Spoilers for tonight’s episode of Game of Thrones below.
I hesitate to call tonight’s episode of Game of Thrones, “Battle of the Bastards“, the best in series history. Immediate emotional response to something electrifying has a way of coloring your view of history. But when the show ends and is taken as a whole, the episode will certainly be remembered as one of the all time greats. Director Miguel Sapochnik delivered a terrifying and intense depiction of warfare unlike anything seen since HBO’s 2010 miniseries The Pacific, presenting fantasy medieval combat, and war itself, not as a story of simple heroism and valor, but as a brutal, painful slog in which men both prominent and anonymous are ground up like sausage amidst confusion, chaos and terror. And the amazing thing is that it did so twice.
That the episode also reverses nearly five seasons of misfortune for several of the show’s main characters, while at the same time providing perhaps the series’ first truly feminist perspective on immense violence, as well as giving excellent closure to one of the show’s darkest storylines – in the darkest possible way – is just an added bonus.
I’ll get it out of the way now: after much sacrifice, loss, near defeat and amidst numerous mistakes, Jon Snow – and Sansa – decisively won the Battle of the Bastards. Defeating Ramsay Snow, barely, and firmly establishing House Stark as the lords and ladies of Winterfell, the episode ends on one of the few truly hopeful notes the series has so far indulged. It was so cathartic that the episode’s “revenge is sweet” coda only made that point more strongly. But how it got to that point is the most important part.
At least some of what works is due to how “Battle of the Bastards” balances three very distinct storylines and wraps at least two of them up beautifully. While the bulk of the episode is devoted to the title fight, the B story sees us back in Meereen, where Danaerys, having returned Batman style near the end of last week’s episode “No One,” is trying to figure out what to do about the fleet of ships attacking the city that were sent by the slave masters who have rejected her call to end the peculiar institution once and for all. Consumed with rage, she’s bent on crucifying all the masters and burning all of their cities to the ground, a threat she can back up, since, well, she has three dragons.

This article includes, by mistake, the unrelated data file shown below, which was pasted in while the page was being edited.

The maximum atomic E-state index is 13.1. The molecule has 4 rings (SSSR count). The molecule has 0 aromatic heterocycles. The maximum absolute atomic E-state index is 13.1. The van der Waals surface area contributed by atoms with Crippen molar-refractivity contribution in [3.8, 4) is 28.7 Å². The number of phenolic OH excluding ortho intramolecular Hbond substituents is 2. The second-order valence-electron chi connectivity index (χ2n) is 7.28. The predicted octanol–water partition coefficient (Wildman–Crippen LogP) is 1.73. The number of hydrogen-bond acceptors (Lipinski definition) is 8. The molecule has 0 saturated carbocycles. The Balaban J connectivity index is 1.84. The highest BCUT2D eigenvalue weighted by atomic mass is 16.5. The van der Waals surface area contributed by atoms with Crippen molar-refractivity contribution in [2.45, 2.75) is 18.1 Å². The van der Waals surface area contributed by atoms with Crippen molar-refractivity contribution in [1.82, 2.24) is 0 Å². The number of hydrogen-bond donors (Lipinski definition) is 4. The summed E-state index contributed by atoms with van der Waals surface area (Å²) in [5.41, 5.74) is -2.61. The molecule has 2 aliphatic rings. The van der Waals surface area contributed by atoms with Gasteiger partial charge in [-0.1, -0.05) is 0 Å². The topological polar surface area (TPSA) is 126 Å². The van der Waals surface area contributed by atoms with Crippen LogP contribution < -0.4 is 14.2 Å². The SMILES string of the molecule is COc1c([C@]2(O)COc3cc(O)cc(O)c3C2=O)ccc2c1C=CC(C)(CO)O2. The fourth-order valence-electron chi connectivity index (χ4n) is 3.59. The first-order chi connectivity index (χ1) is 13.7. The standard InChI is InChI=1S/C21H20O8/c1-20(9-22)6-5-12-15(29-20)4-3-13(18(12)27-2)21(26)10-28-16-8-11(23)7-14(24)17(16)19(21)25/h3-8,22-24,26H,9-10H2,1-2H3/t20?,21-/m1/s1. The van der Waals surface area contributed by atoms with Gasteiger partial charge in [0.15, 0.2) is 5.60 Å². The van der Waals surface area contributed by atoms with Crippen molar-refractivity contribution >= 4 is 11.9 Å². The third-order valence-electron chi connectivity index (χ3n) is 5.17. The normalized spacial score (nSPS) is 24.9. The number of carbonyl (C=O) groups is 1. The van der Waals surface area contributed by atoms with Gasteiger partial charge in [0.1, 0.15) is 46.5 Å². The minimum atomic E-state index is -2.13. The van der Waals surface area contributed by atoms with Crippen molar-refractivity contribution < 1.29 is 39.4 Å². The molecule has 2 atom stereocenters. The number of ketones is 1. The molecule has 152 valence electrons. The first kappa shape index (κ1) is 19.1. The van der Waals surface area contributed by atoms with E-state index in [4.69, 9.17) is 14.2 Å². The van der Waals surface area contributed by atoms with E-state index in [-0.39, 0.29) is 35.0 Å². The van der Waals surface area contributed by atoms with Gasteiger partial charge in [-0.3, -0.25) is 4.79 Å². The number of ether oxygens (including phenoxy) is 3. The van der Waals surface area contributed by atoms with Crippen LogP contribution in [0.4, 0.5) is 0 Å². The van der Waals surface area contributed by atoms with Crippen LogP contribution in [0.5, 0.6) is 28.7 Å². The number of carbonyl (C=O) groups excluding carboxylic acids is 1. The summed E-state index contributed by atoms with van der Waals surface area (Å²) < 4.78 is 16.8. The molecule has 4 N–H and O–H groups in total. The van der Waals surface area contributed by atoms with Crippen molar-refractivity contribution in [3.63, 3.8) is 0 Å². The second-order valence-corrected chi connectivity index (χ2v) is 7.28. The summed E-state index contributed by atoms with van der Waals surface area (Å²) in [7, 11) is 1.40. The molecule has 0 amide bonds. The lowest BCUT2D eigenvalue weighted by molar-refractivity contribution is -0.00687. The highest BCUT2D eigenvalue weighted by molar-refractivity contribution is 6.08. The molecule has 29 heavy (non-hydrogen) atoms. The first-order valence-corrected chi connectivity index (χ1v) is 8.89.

Fortunately, she’s counseled by Tyrion Lannister, who reminds her what a monster her father, the king of Westeros overthrown in the rebellion that put Robert Baratheon on the throne (remember him?), was in the end of his reign. To remind you, he had planned to torch the city of King’s Landing with Wildfire, “loyal and disloyal alike,” as Tyrion explains, which is why he was murdered in the first place. This talks Daenerys down from the genocide ledge, and she opts instead for a strategic victory over the fleet assailing her city, winning a crucial victory and, it seems, securing her power in Essos. At the cost, of course, of hundreds of anonymous soldiers burned alive in their ships.
Victory secured – in a truly epic scene with some of the best VFX yet seen on the series with Dragons burning some of the ships in the Masters’ fleet in Meereen harbor and Daenerys claiming ownership of the rest – Daenerys is next visited by Theon Greyjoy and his sister Yara (Asha in the books), on the run from the Iron Islands after being marked for death by their crazed uncle. Offering Daenerys their fleet of ships in exchange for her help in retaking control of the Iron Islands. The scene is one of the season’s better quiet moments, a chance to express some core themes, specifically Daenerys extracting the promise that the Iron Islanders will stop raiding the coat of Westeros and give up piracy in exchange for their independence, and her vow that she, and all who serve with her, will “leave the world a better place than they found it.”
Not to mention the hilarious moment in which Yara flirts with Daenerys but you should really see it for yourself.